Google Daydream View vs Samsung Gear VR: the weigh-in

Google is thinking bigger with mobile VR, but is Samsung's new controller-equipped solution better?

Google's Cardboard platform remains the cheapest and easiest way to get a taste of mobile virtual reality, but if you want phone-based VR that's actually good, you get Samsung's Gear VR. Simple.

Well, it was simple. But then Google wanted to kick Samsung off its perch and take over the high end of mobile VR with the launch of its Daydream platformPowered by Android Nougat, Daydream brought VR to even more people by making it available on loads more phones (once they've got Nougat) and providing apps through Google Play.

Samsung didn't take that lying down, though: now it's back with an updated Gear VR, which bundles a controller powered with tech from Rift-creators Oculus. The two headsets have never been more closely matched.

We've tried the Google Pixel-powered Daydream View headset, and fondled Samsung's 2017 Gear VR (controller and all) to see how they shape up against each other.

Design and build: Mmm, face sweater

The last few versions of the Gear VR were all pretty similar, aside from a few improvements and tweaks: they're heavy on plastic, all nestling your Samsung phone of choice within and using it for the brains and screen alike.

We reviewed last year's consumer model for the Galaxy S6, S6 Edge, S6 Edge+, and Note 5, and found that it was comfortable and sturdy, and the straps work well. It also has a small touchpad and buttons on the side of the headset, which isn't a great solution, but it's fine for some games.

You used to have to buy a separate gamepad for more advanced games, but as not many people did, app developers didn't go out of their way to make games for it. That should change in 2017, as the latest Gear VR comes bundled with a dedicated wireless remote controller. We haven't given it a proper try yet, but the built-in touchpad, trigger and volume/home buttons should open up a world of different games and app experiences.

The fabric covering of Google's Daydream View immediately sets it apart. We had a go with the headset at Google's event and likened it to "having your face hugged." It was also the most comfortable VR headset our writer had ever tried, and he's worn 'em all. Considering the price, that's hugely impressive indeed.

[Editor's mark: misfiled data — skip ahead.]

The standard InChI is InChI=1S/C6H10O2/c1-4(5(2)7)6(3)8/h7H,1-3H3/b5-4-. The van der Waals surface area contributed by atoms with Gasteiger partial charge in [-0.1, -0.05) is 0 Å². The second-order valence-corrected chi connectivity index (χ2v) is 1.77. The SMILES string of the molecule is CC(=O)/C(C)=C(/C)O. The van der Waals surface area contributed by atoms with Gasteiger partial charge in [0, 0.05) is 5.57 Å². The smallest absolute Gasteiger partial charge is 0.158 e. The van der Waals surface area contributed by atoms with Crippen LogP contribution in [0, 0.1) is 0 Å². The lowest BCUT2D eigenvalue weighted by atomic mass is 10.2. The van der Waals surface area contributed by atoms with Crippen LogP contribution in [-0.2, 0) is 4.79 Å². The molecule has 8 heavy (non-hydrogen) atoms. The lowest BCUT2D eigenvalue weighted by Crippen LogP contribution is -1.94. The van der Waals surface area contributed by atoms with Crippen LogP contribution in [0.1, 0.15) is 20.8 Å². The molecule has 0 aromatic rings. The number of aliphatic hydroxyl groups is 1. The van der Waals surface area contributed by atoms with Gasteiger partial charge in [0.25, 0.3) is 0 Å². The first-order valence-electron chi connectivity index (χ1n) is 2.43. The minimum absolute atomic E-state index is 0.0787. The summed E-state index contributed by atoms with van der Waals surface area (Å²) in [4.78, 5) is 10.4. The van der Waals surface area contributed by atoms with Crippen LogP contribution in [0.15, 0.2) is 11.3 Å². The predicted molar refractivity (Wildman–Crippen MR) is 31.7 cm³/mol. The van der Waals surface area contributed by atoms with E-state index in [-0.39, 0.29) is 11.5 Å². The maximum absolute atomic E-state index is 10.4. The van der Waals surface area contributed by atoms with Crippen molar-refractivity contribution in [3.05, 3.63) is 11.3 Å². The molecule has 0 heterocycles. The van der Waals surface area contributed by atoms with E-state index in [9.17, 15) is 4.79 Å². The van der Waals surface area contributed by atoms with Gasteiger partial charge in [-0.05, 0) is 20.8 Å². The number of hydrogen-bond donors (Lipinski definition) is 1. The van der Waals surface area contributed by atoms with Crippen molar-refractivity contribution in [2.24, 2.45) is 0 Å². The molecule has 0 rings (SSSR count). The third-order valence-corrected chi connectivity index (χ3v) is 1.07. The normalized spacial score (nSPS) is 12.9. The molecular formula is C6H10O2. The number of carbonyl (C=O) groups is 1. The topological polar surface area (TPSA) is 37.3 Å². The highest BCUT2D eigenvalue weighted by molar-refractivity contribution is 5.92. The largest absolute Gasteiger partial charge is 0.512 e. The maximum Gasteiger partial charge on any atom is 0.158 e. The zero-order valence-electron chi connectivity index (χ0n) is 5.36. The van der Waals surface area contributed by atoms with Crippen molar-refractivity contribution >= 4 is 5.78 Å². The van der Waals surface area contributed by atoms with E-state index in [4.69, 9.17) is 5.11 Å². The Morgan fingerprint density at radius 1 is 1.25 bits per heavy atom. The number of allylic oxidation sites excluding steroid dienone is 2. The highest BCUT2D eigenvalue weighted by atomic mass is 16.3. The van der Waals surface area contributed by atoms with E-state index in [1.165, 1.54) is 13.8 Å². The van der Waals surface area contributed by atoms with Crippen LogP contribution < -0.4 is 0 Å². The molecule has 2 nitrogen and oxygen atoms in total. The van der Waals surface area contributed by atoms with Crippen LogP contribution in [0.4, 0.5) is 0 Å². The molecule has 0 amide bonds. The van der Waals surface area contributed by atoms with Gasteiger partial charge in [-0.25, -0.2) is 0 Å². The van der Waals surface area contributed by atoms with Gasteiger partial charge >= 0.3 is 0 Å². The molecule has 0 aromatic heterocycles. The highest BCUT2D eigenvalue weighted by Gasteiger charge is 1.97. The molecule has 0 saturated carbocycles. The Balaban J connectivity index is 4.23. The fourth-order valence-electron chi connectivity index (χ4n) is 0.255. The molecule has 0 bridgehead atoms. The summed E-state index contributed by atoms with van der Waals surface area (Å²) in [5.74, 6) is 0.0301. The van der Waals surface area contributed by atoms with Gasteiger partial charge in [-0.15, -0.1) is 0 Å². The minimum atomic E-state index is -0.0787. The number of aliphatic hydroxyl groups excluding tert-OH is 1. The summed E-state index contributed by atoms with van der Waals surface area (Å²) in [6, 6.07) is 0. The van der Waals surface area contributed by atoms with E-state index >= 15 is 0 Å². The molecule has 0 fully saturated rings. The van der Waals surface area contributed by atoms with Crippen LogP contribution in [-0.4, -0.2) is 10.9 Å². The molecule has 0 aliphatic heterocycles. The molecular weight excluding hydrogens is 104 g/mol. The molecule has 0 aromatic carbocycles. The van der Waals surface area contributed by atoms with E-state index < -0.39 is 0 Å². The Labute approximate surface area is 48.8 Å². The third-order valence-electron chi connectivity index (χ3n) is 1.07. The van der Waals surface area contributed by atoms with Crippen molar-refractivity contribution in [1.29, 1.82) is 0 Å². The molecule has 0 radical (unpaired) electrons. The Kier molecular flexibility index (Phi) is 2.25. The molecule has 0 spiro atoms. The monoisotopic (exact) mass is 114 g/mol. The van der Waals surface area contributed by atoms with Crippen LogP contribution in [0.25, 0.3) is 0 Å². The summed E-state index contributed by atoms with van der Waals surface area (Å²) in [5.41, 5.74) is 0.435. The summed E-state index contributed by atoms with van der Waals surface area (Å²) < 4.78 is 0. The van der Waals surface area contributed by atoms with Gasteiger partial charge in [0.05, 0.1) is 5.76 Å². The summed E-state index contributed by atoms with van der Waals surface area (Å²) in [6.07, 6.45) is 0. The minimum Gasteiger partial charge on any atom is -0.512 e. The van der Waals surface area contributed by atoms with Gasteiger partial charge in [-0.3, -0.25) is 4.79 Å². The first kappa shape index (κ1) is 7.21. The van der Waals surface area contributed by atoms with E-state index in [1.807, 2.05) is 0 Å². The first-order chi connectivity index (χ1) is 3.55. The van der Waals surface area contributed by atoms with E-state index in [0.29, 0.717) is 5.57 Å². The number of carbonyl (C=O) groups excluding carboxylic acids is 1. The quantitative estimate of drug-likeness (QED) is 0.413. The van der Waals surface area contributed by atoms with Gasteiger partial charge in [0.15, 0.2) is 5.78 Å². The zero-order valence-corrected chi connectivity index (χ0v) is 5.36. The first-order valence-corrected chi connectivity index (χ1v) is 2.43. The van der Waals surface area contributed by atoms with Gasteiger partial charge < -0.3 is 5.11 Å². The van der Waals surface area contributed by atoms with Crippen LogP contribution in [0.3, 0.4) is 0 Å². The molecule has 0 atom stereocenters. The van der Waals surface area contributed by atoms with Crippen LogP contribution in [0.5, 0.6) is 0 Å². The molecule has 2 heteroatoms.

The Daydream View also comes with a small touchpad remote for games and apps. It's not as capable as a full Rift or Vive controller, but it beat the tar out of fumbling for controls by your face on the Gear VR. Any future Daydream headsets from other makers will also have the remote, as it's a required part of the ecosystem. This really set it apart from the previous generation Gear VR, but now Samsung has added a controller of its own, the gap is much closer.

Winner: Google Daydream View - but only just

Screen: Never settle

Daydream's planned wider hardware ecosystem brings benefits to the platform, but it also brings inconsistencies – something we already see with the Google Pixel.

The standard 5in Pixel only has a 1080p display, which is totally good for VR but certainly not the best. Bump up to the 5.5in Pixel XL and you'll get a Quad HD screen, however, which boosts the resolution significantly and can make a big difference once it's against your eyeballs.

Meanwhile, Samsung's Gear VR-compatible phones never waver from the Quad HD standard: every single one of them, from the Galaxy Note 4 with the original Innovator Edition headset to the Note 7 with the latest revision, has a 2560 x 1440 display to ensure that you're getting the best possible mobile VR viewing experience. And it doesn't hurt that Samsung's AMOLED screens have been the smartphone industry's best during that span, with deeper blacks and richer contrast that will only add to your sense of immersion.

Winner: Samsung Gear VR

Power: It's all good

With the Exynos chips of Samsung's last few phones, the Gear VR is able to pump out solidly impressive game graphics. Again, it's not nearly on the level of the Vive or PS4-powered PlayStation VR, but they're still worlds you'll want to pop your face into and be immersed by.

The Snapdragon 821 in the Pixel and Pixel XL shouldn't be far off in processing power from Samsung's latest in-house chips, and in fact, the Snapdragon 820 powers Samsung's phones in certain territories. So we expect that graphics quality will be pretty close between the two platforms, especially since it will probably continue to be flagship phones housed within.

Winner: Draw

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